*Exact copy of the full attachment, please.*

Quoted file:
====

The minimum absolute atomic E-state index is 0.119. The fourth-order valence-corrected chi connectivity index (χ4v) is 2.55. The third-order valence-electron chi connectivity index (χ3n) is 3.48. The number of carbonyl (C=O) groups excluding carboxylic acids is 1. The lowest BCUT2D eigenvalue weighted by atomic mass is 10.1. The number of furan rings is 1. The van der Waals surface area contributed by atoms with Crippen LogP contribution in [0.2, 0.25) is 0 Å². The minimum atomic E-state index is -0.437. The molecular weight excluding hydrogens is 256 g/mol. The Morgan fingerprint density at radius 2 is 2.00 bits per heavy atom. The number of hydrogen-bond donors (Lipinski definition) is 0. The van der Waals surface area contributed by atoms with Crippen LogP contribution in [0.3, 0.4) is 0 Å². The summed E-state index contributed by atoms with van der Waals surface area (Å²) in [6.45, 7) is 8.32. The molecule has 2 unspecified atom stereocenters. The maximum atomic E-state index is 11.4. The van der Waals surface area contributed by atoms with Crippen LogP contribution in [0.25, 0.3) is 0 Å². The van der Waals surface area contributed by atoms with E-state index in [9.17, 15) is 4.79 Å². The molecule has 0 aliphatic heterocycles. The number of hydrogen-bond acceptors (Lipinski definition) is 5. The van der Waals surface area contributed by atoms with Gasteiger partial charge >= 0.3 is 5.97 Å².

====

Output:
The minimum absolute atomic E-state index is 0.119. The fourth-order valence-corrected chi connectivity index (χ4v) is 2.55. The third-order valence-electron chi connectivity index (χ3n) is 3.48. The number of carbonyl (C=O) groups excluding carboxylic acids is 1. The lowest BCUT2D eigenvalue weighted by atomic mass is 10.1. The number of furan rings is 1. The van der Waals surface area contributed by atoms with Crippen LogP contribution in [0.2, 0.25) is 0 Å². The minimum atomic E-state index is -0.437. The molecular weight excluding hydrogens is 256 g/mol. The Morgan fingerprint density at radius 2 is 2.00 bits per heavy atom. The number of hydrogen-bond donors (Lipinski definition) is 0. The van der Waals surface area contributed by atoms with Crippen LogP contribution in [0.3, 0.4) is 0 Å². The summed E-state index contributed by atoms with van der Waals surface area (Å²) in [6.45, 7) is 8.32. The molecule has 2 unspecified atom stereocenters. The maximum atomic E-state index is 11.4. The van der Waals surface area contributed by atoms with Crippen LogP contribution in [0.25, 0.3) is 0 Å². The van der Waals surface area contributed by atoms with E-state index in [9.17, 15) is 4.79 Å². The molecule has 0 aliphatic heterocycles. The number of hydrogen-bond acceptors (Lipinski definition) is 5. The van der Waals surface area contributed by atoms with Gasteiger partial charge >= 0.3 is 5.97 Å².